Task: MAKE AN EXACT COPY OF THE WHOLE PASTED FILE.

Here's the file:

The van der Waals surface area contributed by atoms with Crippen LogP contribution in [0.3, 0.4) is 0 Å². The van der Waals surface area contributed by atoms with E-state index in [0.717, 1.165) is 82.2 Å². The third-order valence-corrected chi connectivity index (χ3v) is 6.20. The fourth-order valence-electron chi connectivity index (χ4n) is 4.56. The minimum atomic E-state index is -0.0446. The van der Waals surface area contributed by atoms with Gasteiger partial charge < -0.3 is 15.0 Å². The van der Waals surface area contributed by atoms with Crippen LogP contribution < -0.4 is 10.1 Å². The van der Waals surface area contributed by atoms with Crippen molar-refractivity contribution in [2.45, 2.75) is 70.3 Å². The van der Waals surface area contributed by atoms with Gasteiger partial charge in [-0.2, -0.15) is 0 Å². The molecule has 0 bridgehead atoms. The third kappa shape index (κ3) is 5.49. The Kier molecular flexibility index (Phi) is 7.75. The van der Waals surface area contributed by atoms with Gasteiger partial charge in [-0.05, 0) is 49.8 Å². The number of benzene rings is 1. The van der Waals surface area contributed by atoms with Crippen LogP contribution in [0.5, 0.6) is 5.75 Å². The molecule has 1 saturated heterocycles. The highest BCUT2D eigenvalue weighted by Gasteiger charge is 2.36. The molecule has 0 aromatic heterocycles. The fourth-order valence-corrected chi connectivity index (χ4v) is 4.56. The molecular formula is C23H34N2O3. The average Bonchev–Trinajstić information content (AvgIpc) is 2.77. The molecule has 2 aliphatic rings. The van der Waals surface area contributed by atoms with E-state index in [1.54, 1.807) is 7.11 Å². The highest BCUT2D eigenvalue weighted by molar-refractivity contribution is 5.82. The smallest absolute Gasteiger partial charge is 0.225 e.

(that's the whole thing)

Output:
The van der Waals surface area contributed by atoms with Crippen LogP contribution in [0.3, 0.4) is 0 Å². The van der Waals surface area contributed by atoms with E-state index in [0.717, 1.165) is 82.2 Å². The third-order valence-corrected chi connectivity index (χ3v) is 6.20. The fourth-order valence-electron chi connectivity index (χ4n) is 4.56. The minimum atomic E-state index is -0.0446. The van der Waals surface area contributed by atoms with Gasteiger partial charge < -0.3 is 15.0 Å². The van der Waals surface area contributed by atoms with Crippen LogP contribution < -0.4 is 10.1 Å². The van der Waals surface area contributed by atoms with Crippen molar-refractivity contribution in [2.45, 2.75) is 70.3 Å². The van der Waals surface area contributed by atoms with Gasteiger partial charge in [-0.2, -0.15) is 0 Å². The molecule has 0 bridgehead atoms. The third kappa shape index (κ3) is 5.49. The Kier molecular flexibility index (Phi) is 7.75. The van der Waals surface area contributed by atoms with Gasteiger partial charge in [-0.05, 0) is 49.8 Å². The number of benzene rings is 1. The van der Waals surface area contributed by atoms with Crippen LogP contribution in [0.5, 0.6) is 5.75 Å². The molecule has 1 saturated heterocycles. The highest BCUT2D eigenvalue weighted by Gasteiger charge is 2.36. The molecule has 0 aromatic heterocycles. The fourth-order valence-corrected chi connectivity index (χ4v) is 4.56. The molecular formula is C23H34N2O3. The average Bonchev–Trinajstić information content (AvgIpc) is 2.77. The molecule has 2 aliphatic rings. The van der Waals surface area contributed by atoms with E-state index in [1.54, 1.807) is 7.11 Å². The highest BCUT2D eigenvalue weighted by molar-refractivity contribution is 5.82. The smallest absolute Gasteiger partial charge is 0.225 e.